I have a 2006 Ford Focus, the # 1 coil has been replaced 2 times in the last week and a half. It doesn’t appear to be the coil that is the problem but so far nobody has been able to fix the problem. Any suggestions. The car is still with the mechanic.
Are the inputs to the coil within spec.? is there anything driving the coil to constantaly be at max output?
If your mechanic pulled the codes and PO301 is what came up:
From the factory shop manual for my 02 Sonata
PO301 Misfire detected in cylinder 1
vacuum leak in air intake system = lean misfire.
Fauly ignition coil, plug wire or spark plug malfunction.
Faulty fuel injector or fuel injector circuit malfunction.
Your mechanic should be working from a flow chart such as this. Is he?
As far as I’m concerned a coil should never be replaced without replacing the spark plugs.
Coil failures are often caused by subtle, and sometimes not so subtle, misfires of the spark plug.
I’m fully aware of those hokey factory recommendations about allowing spark plugs to remain in place until oblivion or a 100k miles+; not that there’s much difference in the two.
That’s also assuming there is no mechanical fault with the engine, etc. but I’m going on the assumption an '06 with average mileage is fault free.
" It doesn’t appear to be the coil that is the problem but so far nobody has been able to fix the problem."
So what exactly IS the problem?? You neglected to tell us that…If it’s misfire, have you changed the plugs??
This is what I got when I went looking for “ignition coil” at Auto Zone: an ignition coil adapter, “one required for each pair of coils”. http://findarticles.com/p/articles/mi_qa3828/is_200608/ai_n17187409/.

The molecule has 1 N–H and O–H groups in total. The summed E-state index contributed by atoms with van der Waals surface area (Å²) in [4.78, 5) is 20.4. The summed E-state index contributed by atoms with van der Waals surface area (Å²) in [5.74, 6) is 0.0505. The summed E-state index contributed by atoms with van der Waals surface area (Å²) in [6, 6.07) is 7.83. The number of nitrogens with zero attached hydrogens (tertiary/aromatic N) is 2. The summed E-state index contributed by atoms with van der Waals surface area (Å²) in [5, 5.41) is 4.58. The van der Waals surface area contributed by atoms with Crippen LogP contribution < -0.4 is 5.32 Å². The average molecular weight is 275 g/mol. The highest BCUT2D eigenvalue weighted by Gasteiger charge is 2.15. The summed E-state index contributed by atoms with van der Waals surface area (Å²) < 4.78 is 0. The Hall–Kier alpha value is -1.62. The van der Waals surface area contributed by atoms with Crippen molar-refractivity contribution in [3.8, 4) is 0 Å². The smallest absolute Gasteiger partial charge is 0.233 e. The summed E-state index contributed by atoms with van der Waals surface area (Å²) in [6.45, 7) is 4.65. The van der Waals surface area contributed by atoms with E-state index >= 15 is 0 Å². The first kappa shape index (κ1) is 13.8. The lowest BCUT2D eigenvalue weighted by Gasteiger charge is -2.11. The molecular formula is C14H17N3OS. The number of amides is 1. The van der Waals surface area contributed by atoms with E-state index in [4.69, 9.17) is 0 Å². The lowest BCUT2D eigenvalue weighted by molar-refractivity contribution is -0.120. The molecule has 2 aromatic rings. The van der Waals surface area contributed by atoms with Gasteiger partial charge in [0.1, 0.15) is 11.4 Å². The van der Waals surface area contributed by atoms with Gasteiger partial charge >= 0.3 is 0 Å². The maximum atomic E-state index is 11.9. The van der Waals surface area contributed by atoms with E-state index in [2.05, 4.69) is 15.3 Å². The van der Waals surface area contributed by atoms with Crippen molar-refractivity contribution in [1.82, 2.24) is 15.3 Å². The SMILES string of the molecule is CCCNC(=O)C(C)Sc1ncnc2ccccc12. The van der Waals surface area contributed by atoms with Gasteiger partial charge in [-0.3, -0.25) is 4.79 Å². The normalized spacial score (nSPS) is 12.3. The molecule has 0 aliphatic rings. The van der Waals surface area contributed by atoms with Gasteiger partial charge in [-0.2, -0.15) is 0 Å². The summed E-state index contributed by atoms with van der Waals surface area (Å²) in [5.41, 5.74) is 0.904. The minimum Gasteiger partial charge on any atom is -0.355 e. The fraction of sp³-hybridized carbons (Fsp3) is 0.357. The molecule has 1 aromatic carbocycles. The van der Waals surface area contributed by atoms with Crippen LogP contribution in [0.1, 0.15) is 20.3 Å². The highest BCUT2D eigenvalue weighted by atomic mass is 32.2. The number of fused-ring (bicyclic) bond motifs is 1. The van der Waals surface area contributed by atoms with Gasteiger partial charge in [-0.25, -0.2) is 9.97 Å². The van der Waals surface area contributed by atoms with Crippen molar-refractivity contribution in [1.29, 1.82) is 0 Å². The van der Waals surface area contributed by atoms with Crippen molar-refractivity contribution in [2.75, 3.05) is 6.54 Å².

If a spark plug misfires, the ignition coil builds up a charge, the charge must dissipate somewhere. The only “somewhere” is through the body of the ignition coil, itself. Enough of these internal-to-anywhere-to-ground discharges will ruin the ignition coil.
The ignition system needs a thorough test and inspection.
Back in the old days, we would “put it on the 'scope” and WATCH the primary and secondary voltages for all the cylinders displayed on the screen. Any abnormalities stuck out like a sore thumb. Have those skills and techniques been lost??
I agree back in the old days a compression test and “scoping the engine” were done if the slightest bit of trouble was encountered when looking for the cause of a sympton.
I haven’t seen a working scope in many years but many of the higher end scanners have scope capabilities. Perhaps we are dealing with a lack of equipment or skills.
When a OP says “the car is with the mechanic” he could mean it is at the house next door and the guy that lives there works for JL. You just don’t know what people mean when they say the car is with a mechanic or seen by a mechanic,unfortunately people withold these type of details.